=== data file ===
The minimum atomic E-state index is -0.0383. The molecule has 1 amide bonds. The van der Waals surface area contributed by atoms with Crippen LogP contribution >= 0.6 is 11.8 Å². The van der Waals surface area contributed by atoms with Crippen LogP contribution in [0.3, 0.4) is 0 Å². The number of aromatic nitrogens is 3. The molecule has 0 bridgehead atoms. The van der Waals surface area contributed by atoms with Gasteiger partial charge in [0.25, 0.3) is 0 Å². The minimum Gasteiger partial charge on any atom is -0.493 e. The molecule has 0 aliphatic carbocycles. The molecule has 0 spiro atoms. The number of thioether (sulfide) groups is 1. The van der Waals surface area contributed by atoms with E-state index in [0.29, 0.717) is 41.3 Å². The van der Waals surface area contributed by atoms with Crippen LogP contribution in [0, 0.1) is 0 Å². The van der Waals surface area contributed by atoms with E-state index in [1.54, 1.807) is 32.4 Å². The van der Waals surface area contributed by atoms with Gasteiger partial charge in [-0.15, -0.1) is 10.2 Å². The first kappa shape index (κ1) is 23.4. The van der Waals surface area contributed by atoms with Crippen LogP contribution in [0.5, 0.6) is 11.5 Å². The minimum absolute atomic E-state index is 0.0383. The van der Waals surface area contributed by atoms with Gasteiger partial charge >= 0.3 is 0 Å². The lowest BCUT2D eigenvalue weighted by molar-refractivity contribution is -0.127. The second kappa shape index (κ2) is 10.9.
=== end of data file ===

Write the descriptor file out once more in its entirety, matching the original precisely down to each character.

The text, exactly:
The minimum atomic E-state index is -0.0383. The molecule has 1 amide bonds. The van der Waals surface area contributed by atoms with Crippen LogP contribution >= 0.6 is 11.8 Å². The van der Waals surface area contributed by atoms with Crippen LogP contribution in [0.3, 0.4) is 0 Å². The number of aromatic nitrogens is 3. The molecule has 0 bridgehead atoms. The van der Waals surface area contributed by atoms with Gasteiger partial charge in [0.25, 0.3) is 0 Å². The minimum Gasteiger partial charge on any atom is -0.493 e. The molecule has 0 aliphatic carbocycles. The molecule has 0 spiro atoms. The number of thioether (sulfide) groups is 1. The van der Waals surface area contributed by atoms with E-state index in [0.29, 0.717) is 41.3 Å². The van der Waals surface area contributed by atoms with Crippen LogP contribution in [0, 0.1) is 0 Å². The van der Waals surface area contributed by atoms with E-state index in [1.54, 1.807) is 32.4 Å². The van der Waals surface area contributed by atoms with Gasteiger partial charge in [-0.15, -0.1) is 10.2 Å². The first kappa shape index (κ1) is 23.4. The van der Waals surface area contributed by atoms with Crippen LogP contribution in [0.5, 0.6) is 11.5 Å². The minimum absolute atomic E-state index is 0.0383. The van der Waals surface area contributed by atoms with Gasteiger partial charge >= 0.3 is 0 Å². The lowest BCUT2D eigenvalue weighted by molar-refractivity contribution is -0.127. The second kappa shape index (κ2) is 10.9.